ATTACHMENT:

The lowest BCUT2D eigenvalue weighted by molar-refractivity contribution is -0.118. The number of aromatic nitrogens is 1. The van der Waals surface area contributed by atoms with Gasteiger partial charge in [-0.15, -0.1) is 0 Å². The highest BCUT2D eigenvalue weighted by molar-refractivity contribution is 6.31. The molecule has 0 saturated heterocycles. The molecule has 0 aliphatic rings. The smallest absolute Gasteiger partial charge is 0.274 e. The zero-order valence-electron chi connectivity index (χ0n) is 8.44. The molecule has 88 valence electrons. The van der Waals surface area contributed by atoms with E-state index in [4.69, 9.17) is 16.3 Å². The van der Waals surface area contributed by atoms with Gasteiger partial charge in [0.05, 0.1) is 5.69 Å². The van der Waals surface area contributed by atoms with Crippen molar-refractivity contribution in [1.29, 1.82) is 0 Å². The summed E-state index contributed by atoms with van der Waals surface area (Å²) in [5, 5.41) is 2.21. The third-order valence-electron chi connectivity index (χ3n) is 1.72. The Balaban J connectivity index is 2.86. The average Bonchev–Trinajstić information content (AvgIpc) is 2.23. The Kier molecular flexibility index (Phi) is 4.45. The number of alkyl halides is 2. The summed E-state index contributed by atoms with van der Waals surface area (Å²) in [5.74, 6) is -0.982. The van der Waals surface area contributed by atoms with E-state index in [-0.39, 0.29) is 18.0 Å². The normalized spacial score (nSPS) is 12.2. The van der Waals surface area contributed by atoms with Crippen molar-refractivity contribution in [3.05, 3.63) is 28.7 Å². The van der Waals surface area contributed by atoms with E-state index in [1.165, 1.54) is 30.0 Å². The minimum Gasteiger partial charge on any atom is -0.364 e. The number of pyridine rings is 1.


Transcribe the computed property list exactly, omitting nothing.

The lowest BCUT2D eigenvalue weighted by molar-refractivity contribution is -0.118. The number of aromatic nitrogens is 1. The van der Waals surface area contributed by atoms with Gasteiger partial charge in [-0.15, -0.1) is 0 Å². The highest BCUT2D eigenvalue weighted by molar-refractivity contribution is 6.31. The molecule has 0 saturated heterocycles. The molecule has 0 aliphatic rings. The smallest absolute Gasteiger partial charge is 0.274 e. The zero-order valence-electron chi connectivity index (χ0n) is 8.44. The molecule has 88 valence electrons. The van der Waals surface area contributed by atoms with E-state index in [4.69, 9.17) is 16.3 Å². The van der Waals surface area contributed by atoms with Gasteiger partial charge in [0.05, 0.1) is 5.69 Å². The van der Waals surface area contributed by atoms with Crippen molar-refractivity contribution in [1.29, 1.82) is 0 Å². The summed E-state index contributed by atoms with van der Waals surface area (Å²) in [5, 5.41) is 2.21. The third-order valence-electron chi connectivity index (χ3n) is 1.72. The Balaban J connectivity index is 2.86. The average Bonchev–Trinajstić information content (AvgIpc) is 2.23. The Kier molecular flexibility index (Phi) is 4.45. The number of alkyl halides is 2. The summed E-state index contributed by atoms with van der Waals surface area (Å²) in [5.74, 6) is -0.982. The van der Waals surface area contributed by atoms with E-state index in [-0.39, 0.29) is 18.0 Å². The normalized spacial score (nSPS) is 12.2. The van der Waals surface area contributed by atoms with Crippen molar-refractivity contribution in [3.05, 3.63) is 28.7 Å². The van der Waals surface area contributed by atoms with E-state index in [1.165, 1.54) is 30.0 Å². The minimum Gasteiger partial charge on any atom is -0.364 e. The number of pyridine rings is 1.